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Time for review of SMO role in public health

By David Lynch - 22nd Apr 2024


A “review” of the role of senior medical officer (SMO) is required and would be “hugely important”, the Chair of the IMO public health committee Dr Anne Dee told the IMO AGM in Killarney.

Speaking during the national public health and community health doctors meeting, Dr Dee said that the SMO role is a vital position.

“If it is not seen as a satisfying career with opportunities, with appropriate remuneration and appropriate respect, then people aren’t going to go into it.”

Dr Dee added: “There is a lot of work to be done there.”

The committee passed a motion calling on the HSE and Department of Health to conduct a review of the SMO role “with a view to improving the terms and conditions, career pathway, and training opportunities”.

The meeting also passed a motion calling on the HSE and Department of Health “to recognise the specific challenges facing the PMO [principal medical officer] and SMO grade (in both public and community health) and to address the discrepancy in salary that has arisen between these roles and other medical roles” because of the “non-implementation” of the 2010 benchmarking award.

In response to this motion, former IMO President Dr Ina Kelly said that “it is important that we maintain our terms and conditions for retention and recruitment”.

“Every job that we do is a really valuable part of the health service,” Dr Kelly said.

“It might not all be a very visible part of the structure of the health service, but it is really important that we don’t lose parity across the system because otherwise retention and recruitment will become a huge issue.”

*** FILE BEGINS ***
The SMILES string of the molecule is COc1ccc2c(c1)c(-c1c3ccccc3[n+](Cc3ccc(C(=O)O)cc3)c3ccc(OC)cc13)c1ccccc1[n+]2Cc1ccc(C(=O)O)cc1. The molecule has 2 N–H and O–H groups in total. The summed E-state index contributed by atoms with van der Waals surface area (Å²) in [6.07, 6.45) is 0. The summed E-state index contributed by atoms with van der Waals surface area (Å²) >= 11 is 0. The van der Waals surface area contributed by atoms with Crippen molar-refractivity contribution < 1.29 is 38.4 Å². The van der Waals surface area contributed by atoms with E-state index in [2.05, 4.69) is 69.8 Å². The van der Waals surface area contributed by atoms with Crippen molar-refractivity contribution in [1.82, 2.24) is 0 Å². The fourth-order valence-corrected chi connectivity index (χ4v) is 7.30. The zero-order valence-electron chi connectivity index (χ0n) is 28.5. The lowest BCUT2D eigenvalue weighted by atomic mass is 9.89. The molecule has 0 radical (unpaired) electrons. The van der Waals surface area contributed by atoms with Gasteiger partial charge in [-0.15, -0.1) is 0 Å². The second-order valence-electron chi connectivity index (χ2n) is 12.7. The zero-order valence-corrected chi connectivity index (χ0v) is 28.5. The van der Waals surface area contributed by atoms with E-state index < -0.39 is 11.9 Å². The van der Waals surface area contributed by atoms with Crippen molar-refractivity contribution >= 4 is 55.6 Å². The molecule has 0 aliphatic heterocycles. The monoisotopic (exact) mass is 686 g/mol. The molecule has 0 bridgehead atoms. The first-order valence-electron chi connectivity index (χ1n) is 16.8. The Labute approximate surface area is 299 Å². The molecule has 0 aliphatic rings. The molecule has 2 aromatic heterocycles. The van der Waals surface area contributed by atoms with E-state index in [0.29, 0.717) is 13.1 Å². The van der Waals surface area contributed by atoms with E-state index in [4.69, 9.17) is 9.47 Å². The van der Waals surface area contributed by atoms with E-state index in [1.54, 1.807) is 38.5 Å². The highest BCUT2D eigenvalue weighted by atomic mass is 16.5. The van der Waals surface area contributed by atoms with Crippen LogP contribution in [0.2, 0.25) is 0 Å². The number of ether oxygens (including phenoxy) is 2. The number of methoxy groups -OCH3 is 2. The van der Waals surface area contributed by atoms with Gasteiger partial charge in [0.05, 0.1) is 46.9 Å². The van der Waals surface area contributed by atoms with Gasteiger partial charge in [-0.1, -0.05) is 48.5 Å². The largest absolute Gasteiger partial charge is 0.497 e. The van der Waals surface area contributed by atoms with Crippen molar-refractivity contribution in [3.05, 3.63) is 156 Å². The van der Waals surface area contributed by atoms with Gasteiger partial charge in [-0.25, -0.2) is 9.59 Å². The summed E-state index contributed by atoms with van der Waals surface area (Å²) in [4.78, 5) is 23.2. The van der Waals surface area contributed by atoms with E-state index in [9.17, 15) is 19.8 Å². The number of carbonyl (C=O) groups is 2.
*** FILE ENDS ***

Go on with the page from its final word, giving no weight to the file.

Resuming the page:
There was praise at the meeting for the achievement of consultant status for public health specialists and ongoing reform process. A motion passed calling on the HSE to continue the implementation of the reform process and welcomed “the progress made to date” on the 86 consultant posts agreed.

Speaking at the meeting, Dr Dee said two posts had been delayed “and it is really important that they be advertised as soon as possible”.

“I think all the other jobs have at this point been advertised [but] not all have been filled yet,” she stated. “But there has been good progress; however, this is not a time to slow down or to be complacent. We need to make sure that all the jobs are implemented.”

She noted that all posts were meant to be filled by the end of December 2023.

“So there is a delay, but there is continuing progress being made.”

Dr Dee said the new appointments and movement in staff had meant some “posts are being made vacant and panels are emptying out” in the public health sector.

“So there is also a need to be really quick and also re-advertise posts that have been made vacant either because of retirement or because people are taking up different jobs. So that whole process is going to have to continue apace.”

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